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Supreme Court: University Admissions Can Use Race

post #1 of 7
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Supreme Court: University Admissions Can Use Race

WASHINGTON (Reuters) - A closely divided U.S. Supreme Court (news - web sites) ruled on Monday that racial preferences can be used in university admission decisions, its first ruling on the important civil rights issue in 25 years.

post #2 of 7
And I'm thrilled that they voted "outside" of what Shrub supported...................
post #3 of 7
Every once in a while the newspaper reports good news
post #4 of 7

One thing that confuses me, though, is they keep reporting on the radio that it was a split decision, like yes for preferences for law school and no for undergraduate? Am I misunderstanding? Forgive me for not reading the link if it explains it clearly, but can someone explain what was the split? And is the split a contradiction of itself, IYKWIM?
post #5 of 7
From the opinion:

The Court defers to the Law School’s educa-tional judgment that diversity is essential to its educational mission. The Court’s scrutiny of that interest is no less strict for taking into account complex educational judgments in an area that lies primarily within the university’s expertise. See, e.g., Bakke, 438 U. S., at 319, n. 53 (opinion of Powell, J.). Attaining a diverse student body is at the heart of the Law School’s proper institutional mission, and its “good faith” is “presumed” absent “a showing to the contrary.” Id., at 318– 319. Enrolling a “critical mass” of minority students simply to assure some specified percentage of a particular group merely because of its race or ethnic origin would be patently unconstitutional. E.g., id., at 307. But the Law School defines its critical mass concept by reference to the substantial, important, and laudable educational benefits that di-versity is designed to produce, including cross-racial understanding and the breaking down of racial stereotypes.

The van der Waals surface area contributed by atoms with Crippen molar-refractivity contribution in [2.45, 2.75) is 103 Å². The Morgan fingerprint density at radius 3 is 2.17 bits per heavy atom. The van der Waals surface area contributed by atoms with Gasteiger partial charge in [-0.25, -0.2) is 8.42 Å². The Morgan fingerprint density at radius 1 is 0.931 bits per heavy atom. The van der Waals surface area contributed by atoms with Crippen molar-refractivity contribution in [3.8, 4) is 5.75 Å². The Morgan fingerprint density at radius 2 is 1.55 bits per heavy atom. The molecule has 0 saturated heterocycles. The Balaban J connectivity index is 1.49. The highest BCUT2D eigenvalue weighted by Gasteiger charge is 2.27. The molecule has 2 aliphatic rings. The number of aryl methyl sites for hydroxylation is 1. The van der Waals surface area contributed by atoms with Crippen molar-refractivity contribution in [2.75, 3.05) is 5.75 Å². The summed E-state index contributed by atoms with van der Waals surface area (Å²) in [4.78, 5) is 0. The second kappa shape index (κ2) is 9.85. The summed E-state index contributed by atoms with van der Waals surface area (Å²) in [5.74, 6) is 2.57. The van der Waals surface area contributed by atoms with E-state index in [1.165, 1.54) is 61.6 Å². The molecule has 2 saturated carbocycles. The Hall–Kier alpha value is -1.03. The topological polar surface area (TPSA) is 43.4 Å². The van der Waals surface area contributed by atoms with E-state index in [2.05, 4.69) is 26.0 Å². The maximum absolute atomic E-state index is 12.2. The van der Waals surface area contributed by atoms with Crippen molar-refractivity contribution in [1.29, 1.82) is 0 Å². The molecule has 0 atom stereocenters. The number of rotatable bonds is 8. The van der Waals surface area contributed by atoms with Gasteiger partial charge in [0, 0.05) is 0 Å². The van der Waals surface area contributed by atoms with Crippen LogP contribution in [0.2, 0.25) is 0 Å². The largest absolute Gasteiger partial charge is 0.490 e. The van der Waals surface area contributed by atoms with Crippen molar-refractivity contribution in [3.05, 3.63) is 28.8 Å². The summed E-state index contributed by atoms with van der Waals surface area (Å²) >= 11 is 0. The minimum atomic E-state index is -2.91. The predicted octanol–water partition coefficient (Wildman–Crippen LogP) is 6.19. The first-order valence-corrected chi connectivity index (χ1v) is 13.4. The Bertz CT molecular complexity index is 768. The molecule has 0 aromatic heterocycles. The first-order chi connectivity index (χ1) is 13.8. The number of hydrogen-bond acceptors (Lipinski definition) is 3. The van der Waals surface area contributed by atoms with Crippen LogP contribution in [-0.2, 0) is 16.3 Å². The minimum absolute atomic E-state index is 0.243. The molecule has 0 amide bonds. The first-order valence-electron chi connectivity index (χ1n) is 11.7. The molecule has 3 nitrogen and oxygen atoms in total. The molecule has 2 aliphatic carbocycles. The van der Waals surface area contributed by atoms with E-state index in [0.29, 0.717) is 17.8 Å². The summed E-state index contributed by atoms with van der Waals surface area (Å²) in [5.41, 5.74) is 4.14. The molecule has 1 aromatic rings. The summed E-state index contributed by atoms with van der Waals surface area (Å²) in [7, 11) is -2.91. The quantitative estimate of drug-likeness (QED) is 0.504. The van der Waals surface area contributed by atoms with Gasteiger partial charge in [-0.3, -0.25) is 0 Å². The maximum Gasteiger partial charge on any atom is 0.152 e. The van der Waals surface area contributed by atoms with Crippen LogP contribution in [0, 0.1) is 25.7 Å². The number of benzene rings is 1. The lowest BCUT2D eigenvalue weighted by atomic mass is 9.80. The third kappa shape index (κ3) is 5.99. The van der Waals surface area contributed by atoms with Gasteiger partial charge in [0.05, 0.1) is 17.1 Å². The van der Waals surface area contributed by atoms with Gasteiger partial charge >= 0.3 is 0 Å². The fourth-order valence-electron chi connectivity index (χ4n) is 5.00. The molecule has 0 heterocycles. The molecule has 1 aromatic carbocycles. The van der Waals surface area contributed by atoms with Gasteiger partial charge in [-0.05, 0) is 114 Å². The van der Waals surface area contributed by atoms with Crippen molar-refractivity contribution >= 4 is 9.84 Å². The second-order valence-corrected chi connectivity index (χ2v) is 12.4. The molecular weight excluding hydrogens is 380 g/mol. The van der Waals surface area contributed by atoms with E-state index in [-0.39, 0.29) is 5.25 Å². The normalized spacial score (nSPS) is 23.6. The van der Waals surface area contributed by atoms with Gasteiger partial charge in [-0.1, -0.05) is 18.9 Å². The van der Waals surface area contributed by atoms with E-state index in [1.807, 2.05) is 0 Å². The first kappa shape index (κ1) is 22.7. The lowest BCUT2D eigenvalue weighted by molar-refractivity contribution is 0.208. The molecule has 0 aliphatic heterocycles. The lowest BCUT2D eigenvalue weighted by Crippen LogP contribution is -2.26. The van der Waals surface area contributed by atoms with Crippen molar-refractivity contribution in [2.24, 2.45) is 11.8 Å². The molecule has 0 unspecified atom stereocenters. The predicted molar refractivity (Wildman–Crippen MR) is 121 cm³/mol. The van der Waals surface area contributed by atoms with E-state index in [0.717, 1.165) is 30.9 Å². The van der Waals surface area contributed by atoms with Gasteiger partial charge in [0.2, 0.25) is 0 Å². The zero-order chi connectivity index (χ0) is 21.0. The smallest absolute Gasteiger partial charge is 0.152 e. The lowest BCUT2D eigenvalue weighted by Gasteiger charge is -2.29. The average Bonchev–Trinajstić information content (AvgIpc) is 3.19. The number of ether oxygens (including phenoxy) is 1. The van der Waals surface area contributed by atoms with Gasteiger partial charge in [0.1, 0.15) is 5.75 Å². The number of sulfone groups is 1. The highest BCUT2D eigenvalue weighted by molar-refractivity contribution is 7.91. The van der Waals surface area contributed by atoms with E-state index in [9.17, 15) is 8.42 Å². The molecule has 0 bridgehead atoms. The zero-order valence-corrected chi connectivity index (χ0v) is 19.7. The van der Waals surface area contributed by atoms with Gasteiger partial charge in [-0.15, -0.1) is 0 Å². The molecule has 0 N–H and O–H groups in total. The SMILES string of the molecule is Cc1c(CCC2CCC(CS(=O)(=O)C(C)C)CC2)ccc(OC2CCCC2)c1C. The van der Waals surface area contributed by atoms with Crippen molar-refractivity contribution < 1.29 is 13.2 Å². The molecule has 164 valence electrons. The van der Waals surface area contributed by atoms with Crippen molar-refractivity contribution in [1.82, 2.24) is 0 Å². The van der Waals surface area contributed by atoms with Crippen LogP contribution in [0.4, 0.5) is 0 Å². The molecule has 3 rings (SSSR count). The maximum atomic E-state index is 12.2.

Note, though, that the system upheld by the Court requires a highly individualized and subjective admissions process. While such a process may be quite feasible for institutions with a somewhat limited number of applicants, I wonder how it will translate to places like UC Berkeley that have tens of thousands of applicants for their undergraduate program each year.
post #6 of 7
On the different holdings for the law school and undergraduate admissions: you're right that the former's admissions policy was upheld while the undergraduate policy was struck down, I believe. As Marlena noted, the program that was upheld was subjective and highly individualized. By contrast, the undergraduate admissions process actually operated on a points system, where students needed 100 points for admission out of a possible 150, and students from certain minority groups received 20 points. The majority held, then, that a points system is unacceptable -- which does raise issues for large public institutions, which may be unable to undertake the more nuanced approach open to professional schools and smaller colleges.
post #7 of 7
Yup. Amy must've posted while I was in the process of posting. Mechanical point allocations, such as the one used by UMich undergrad, were rulled unconstitutional. Subjective, individualized consideration of race as one plus among many other potential plusses, on the other hand, was not considered unconstitutional.

O'Connor noted in the opinion that, perhaps in another 25 years, there likely should be no consideration of race at all in admissions. Presumably, then, the ills of racism should be corrected by then? I believe she is being rather optimistic.
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